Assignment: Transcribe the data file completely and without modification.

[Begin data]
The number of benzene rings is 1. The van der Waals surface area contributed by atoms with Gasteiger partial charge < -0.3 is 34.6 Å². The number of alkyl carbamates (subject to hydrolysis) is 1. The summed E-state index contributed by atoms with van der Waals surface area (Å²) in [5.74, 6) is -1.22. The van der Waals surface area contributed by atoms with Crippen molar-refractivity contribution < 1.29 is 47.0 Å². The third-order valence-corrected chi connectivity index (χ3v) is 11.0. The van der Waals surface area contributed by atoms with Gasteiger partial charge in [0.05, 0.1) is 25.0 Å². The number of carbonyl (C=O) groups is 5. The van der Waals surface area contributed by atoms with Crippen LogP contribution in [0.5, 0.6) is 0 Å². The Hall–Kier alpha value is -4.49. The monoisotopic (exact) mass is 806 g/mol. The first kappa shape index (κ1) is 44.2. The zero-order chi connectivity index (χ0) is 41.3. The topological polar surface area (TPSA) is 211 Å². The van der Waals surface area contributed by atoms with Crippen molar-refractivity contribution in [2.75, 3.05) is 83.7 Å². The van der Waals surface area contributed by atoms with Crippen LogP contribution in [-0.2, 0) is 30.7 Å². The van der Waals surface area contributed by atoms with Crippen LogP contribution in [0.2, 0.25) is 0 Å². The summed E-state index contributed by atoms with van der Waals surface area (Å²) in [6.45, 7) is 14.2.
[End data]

The number of benzene rings is 1. The van der Waals surface area contributed by atoms with Gasteiger partial charge < -0.3 is 34.6 Å². The number of alkyl carbamates (subject to hydrolysis) is 1. The summed E-state index contributed by atoms with van der Waals surface area (Å²) in [5.74, 6) is -1.22. The van der Waals surface area contributed by atoms with Crippen molar-refractivity contribution < 1.29 is 47.0 Å². The third-order valence-corrected chi connectivity index (χ3v) is 11.0. The van der Waals surface area contributed by atoms with Gasteiger partial charge in [0.05, 0.1) is 25.0 Å². The number of carbonyl (C=O) groups is 5. The van der Waals surface area contributed by atoms with Crippen LogP contribution in [0.5, 0.6) is 0 Å². The Hall–Kier alpha value is -4.49. The monoisotopic (exact) mass is 806 g/mol. The first kappa shape index (κ1) is 44.2. The zero-order chi connectivity index (χ0) is 41.3. The topological polar surface area (TPSA) is 211 Å². The van der Waals surface area contributed by atoms with Crippen molar-refractivity contribution in [2.75, 3.05) is 83.7 Å². The van der Waals surface area contributed by atoms with Crippen LogP contribution in [-0.2, 0) is 30.7 Å². The van der Waals surface area contributed by atoms with Crippen LogP contribution in [0.2, 0.25) is 0 Å². The summed E-state index contributed by atoms with van der Waals surface area (Å²) in [6.45, 7) is 14.2.